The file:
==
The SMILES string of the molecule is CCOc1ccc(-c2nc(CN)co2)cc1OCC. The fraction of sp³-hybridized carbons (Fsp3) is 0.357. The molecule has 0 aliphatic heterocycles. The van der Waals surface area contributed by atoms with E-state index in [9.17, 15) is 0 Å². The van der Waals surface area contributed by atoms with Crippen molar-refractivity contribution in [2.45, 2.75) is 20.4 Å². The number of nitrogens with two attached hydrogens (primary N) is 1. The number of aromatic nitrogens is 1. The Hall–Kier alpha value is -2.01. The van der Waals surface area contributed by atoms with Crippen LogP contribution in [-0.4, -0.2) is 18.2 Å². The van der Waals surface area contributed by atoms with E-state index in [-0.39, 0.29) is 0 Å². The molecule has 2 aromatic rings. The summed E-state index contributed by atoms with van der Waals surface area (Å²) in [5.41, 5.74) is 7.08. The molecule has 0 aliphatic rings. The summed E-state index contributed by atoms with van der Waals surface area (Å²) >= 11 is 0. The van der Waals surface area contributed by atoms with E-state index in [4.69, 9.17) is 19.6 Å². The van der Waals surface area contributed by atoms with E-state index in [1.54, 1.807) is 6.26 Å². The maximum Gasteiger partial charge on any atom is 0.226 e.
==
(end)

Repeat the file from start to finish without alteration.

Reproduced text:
The SMILES string of the molecule is CCOc1ccc(-c2nc(CN)co2)cc1OCC. The fraction of sp³-hybridized carbons (Fsp3) is 0.357. The molecule has 0 aliphatic heterocycles. The van der Waals surface area contributed by atoms with E-state index in [9.17, 15) is 0 Å². The van der Waals surface area contributed by atoms with Crippen molar-refractivity contribution in [2.45, 2.75) is 20.4 Å². The number of nitrogens with two attached hydrogens (primary N) is 1. The number of aromatic nitrogens is 1. The Hall–Kier alpha value is -2.01. The van der Waals surface area contributed by atoms with Crippen LogP contribution in [-0.4, -0.2) is 18.2 Å². The van der Waals surface area contributed by atoms with E-state index in [-0.39, 0.29) is 0 Å². The molecule has 2 aromatic rings. The summed E-state index contributed by atoms with van der Waals surface area (Å²) in [5.41, 5.74) is 7.08. The molecule has 0 aliphatic rings. The summed E-state index contributed by atoms with van der Waals surface area (Å²) >= 11 is 0. The van der Waals surface area contributed by atoms with E-state index in [4.69, 9.17) is 19.6 Å². The van der Waals surface area contributed by atoms with E-state index in [1.54, 1.807) is 6.26 Å². The maximum Gasteiger partial charge on any atom is 0.226 e.